After the wedding, as the days turned into weeks and soon into months, I began to experience more pleasures (and more problems). I was the center of attraction, in a manner of speaking.

The patrons began clapping their hands and yelling out their approval as I came through the door to report for work.

I was astounded, flattered, relieved that I wasn’t at the bottom of the Delaware River, and it increased my aim to please. I was beginning to feel at home (well, sort of).

One night, before I could get to the DJ room, the club owner called me into the office.

“Listen” he said, “Things have really turned around here. Some new dancers are coming in tonight and they’re excited to meet you. So don’t screw up, ’cause I’m spending a lot of money to have them here.”

This was a young Italian-American-Dream kinda guy. At twenty, he had “connections,” and already owned the club and a house. You could tell he was used to getting his way. He was generally a nice guy, but with an image to uphold. Totally unpredictable. He always spoke quietly like you’d better be payin attention, and never dressed like he worked for a living.

Now, I guess the club owner was partially envious (but reaping the benefits) for all the attention I was getting. After all, wasn’t it his club?

I told him he could relax. “Let me take care of this, and they’ll be back with more of their friends,” I said. And I’ll be back for a raise, I thought.

Well, I’ll say the women he brought in were the most talented, beautifully prepared professionals I’d ever imagined. Like stars that outshone the light show. So, I dug deep in the crates of music to find songs that complimented their skills and appearance. Some tall, some short, but each one unique and gorgeous to behold.

Click here for DJ T’Challah’s iTunes Playlist

We aren’t worthy and they aren’t from around here, I thought. Sometimes Broadway talent makes a pit-stop on their way up and down.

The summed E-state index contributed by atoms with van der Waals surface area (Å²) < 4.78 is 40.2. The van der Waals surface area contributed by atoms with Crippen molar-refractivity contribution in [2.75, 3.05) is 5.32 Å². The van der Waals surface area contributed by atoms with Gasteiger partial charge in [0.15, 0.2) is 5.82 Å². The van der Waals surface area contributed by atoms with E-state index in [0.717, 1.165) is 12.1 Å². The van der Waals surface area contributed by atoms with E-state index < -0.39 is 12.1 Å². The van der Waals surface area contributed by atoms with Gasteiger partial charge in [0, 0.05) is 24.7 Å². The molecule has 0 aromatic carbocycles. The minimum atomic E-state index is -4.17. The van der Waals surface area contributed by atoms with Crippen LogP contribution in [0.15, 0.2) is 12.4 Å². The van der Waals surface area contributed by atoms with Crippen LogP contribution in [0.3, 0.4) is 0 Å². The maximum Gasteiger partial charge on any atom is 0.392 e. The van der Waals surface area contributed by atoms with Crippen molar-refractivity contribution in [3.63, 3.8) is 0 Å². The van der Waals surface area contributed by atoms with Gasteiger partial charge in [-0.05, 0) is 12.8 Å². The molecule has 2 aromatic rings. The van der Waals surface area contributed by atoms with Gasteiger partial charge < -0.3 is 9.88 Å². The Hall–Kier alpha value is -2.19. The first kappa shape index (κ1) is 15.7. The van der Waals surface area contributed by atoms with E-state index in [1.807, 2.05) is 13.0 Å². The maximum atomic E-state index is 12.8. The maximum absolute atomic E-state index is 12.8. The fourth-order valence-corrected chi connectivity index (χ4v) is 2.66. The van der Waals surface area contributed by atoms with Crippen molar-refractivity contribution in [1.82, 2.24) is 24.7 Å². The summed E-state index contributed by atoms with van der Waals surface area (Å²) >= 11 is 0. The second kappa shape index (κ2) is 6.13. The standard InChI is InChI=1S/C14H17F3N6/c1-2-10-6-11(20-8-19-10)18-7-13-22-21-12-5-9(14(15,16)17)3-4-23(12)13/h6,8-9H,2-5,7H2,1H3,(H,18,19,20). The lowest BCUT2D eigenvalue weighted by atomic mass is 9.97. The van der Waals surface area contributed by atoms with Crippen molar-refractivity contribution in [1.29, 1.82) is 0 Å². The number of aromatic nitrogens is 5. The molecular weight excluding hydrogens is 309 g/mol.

I couldn’t wait to get to work every night. I had convinced the owner to install a new light show. I blasted such furious funk and rock tunes through the sound system that he had to replace them several times until we found a unit that could handle the demand. I was hot and nothing could stop me. Girls were falling for me, customers admired me, and the club was making mad money. What could go wrong?

Well, how ‘bout everything?

DJ T'challah

DJ T’challah

Groomed to be an accomplished dealer of funky music from childhood, T’challah has studied all genres of music as an avid listener and drummer, guitarist and singer. He began Dee-Jaying parties at eight years old. He graduated from Essex County College where he majored in communications. T’challah has done approximately sixty weddings and 105 award ceremonies. A graduate from The Center for Media Arts with their “Golden Ear” Award, T’challah studied to become a recording and video engineer. He has worked for Hype Williams and Erik White as a live sound engineer and on videos for successful Rap Artist D.M.X., Ja-rule, and Nelly. He’s currently producing Hip-Hop and R&B acts with Erik White and Michael “Moon” Reuben.

COLUMN: Storiedmusic — In the Beginning
COLUMN: Storiedmusic — Where DJ T finds a home. Or does he?